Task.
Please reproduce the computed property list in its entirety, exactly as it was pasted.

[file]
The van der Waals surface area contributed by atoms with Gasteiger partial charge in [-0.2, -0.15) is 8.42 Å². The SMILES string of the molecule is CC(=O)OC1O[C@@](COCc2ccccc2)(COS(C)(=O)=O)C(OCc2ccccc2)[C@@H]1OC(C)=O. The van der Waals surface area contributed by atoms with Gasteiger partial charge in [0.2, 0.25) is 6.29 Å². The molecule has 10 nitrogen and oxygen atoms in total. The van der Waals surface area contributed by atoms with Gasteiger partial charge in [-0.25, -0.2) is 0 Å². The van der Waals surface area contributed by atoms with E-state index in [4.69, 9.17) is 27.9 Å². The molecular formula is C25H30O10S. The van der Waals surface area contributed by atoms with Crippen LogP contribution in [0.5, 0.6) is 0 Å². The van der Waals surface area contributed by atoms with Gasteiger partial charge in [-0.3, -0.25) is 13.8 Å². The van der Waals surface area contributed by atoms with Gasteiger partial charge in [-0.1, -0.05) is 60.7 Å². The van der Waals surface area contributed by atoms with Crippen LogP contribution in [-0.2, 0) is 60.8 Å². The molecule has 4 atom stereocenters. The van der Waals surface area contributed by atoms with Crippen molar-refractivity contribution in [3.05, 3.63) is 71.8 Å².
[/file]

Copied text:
The van der Waals surface area contributed by atoms with Gasteiger partial charge in [-0.2, -0.15) is 8.42 Å². The SMILES string of the molecule is CC(=O)OC1O[C@@](COCc2ccccc2)(COS(C)(=O)=O)C(OCc2ccccc2)[C@@H]1OC(C)=O. The van der Waals surface area contributed by atoms with Gasteiger partial charge in [0.2, 0.25) is 6.29 Å². The molecule has 10 nitrogen and oxygen atoms in total. The van der Waals surface area contributed by atoms with Gasteiger partial charge in [-0.25, -0.2) is 0 Å². The van der Waals surface area contributed by atoms with E-state index in [4.69, 9.17) is 27.9 Å². The molecular formula is C25H30O10S. The van der Waals surface area contributed by atoms with Crippen LogP contribution in [0.5, 0.6) is 0 Å². The van der Waals surface area contributed by atoms with Gasteiger partial charge in [-0.3, -0.25) is 13.8 Å². The van der Waals surface area contributed by atoms with Gasteiger partial charge in [-0.1, -0.05) is 60.7 Å². The van der Waals surface area contributed by atoms with Crippen LogP contribution in [-0.2, 0) is 60.8 Å². The molecule has 4 atom stereocenters. The van der Waals surface area contributed by atoms with Crippen molar-refractivity contribution in [3.05, 3.63) is 71.8 Å².